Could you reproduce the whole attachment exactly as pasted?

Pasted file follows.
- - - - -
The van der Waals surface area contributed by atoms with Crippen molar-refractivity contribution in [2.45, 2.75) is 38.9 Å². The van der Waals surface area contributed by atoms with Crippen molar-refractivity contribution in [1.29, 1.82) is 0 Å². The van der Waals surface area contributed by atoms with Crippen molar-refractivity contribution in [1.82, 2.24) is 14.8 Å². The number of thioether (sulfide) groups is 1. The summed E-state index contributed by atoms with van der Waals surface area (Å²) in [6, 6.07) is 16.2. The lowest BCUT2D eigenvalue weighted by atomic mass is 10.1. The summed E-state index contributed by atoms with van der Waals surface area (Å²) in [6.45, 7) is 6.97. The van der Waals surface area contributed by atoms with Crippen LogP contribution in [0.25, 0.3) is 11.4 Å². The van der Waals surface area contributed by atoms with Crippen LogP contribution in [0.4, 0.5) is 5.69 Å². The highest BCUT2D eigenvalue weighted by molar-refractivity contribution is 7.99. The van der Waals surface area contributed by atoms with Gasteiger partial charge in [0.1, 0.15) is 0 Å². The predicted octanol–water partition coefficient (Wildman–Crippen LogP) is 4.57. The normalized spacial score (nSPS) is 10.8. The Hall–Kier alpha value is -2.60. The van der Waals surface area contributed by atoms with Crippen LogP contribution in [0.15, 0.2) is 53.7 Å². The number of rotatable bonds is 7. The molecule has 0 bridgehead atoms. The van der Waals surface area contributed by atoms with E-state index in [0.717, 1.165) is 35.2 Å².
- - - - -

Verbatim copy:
The van der Waals surface area contributed by atoms with Crippen molar-refractivity contribution in [2.45, 2.75) is 38.9 Å². The van der Waals surface area contributed by atoms with Crippen molar-refractivity contribution in [1.29, 1.82) is 0 Å². The van der Waals surface area contributed by atoms with Crippen molar-refractivity contribution in [1.82, 2.24) is 14.8 Å². The number of thioether (sulfide) groups is 1. The summed E-state index contributed by atoms with van der Waals surface area (Å²) in [6, 6.07) is 16.2. The lowest BCUT2D eigenvalue weighted by atomic mass is 10.1. The summed E-state index contributed by atoms with van der Waals surface area (Å²) in [6.45, 7) is 6.97. The van der Waals surface area contributed by atoms with Crippen LogP contribution in [0.25, 0.3) is 11.4 Å². The van der Waals surface area contributed by atoms with Crippen LogP contribution in [0.4, 0.5) is 5.69 Å². The highest BCUT2D eigenvalue weighted by molar-refractivity contribution is 7.99. The van der Waals surface area contributed by atoms with Gasteiger partial charge in [0.1, 0.15) is 0 Å². The predicted octanol–water partition coefficient (Wildman–Crippen LogP) is 4.57. The normalized spacial score (nSPS) is 10.8. The Hall–Kier alpha value is -2.60. The van der Waals surface area contributed by atoms with Crippen LogP contribution in [0.15, 0.2) is 53.7 Å². The number of rotatable bonds is 7. The molecule has 0 bridgehead atoms. The van der Waals surface area contributed by atoms with E-state index in [0.717, 1.165) is 35.2 Å².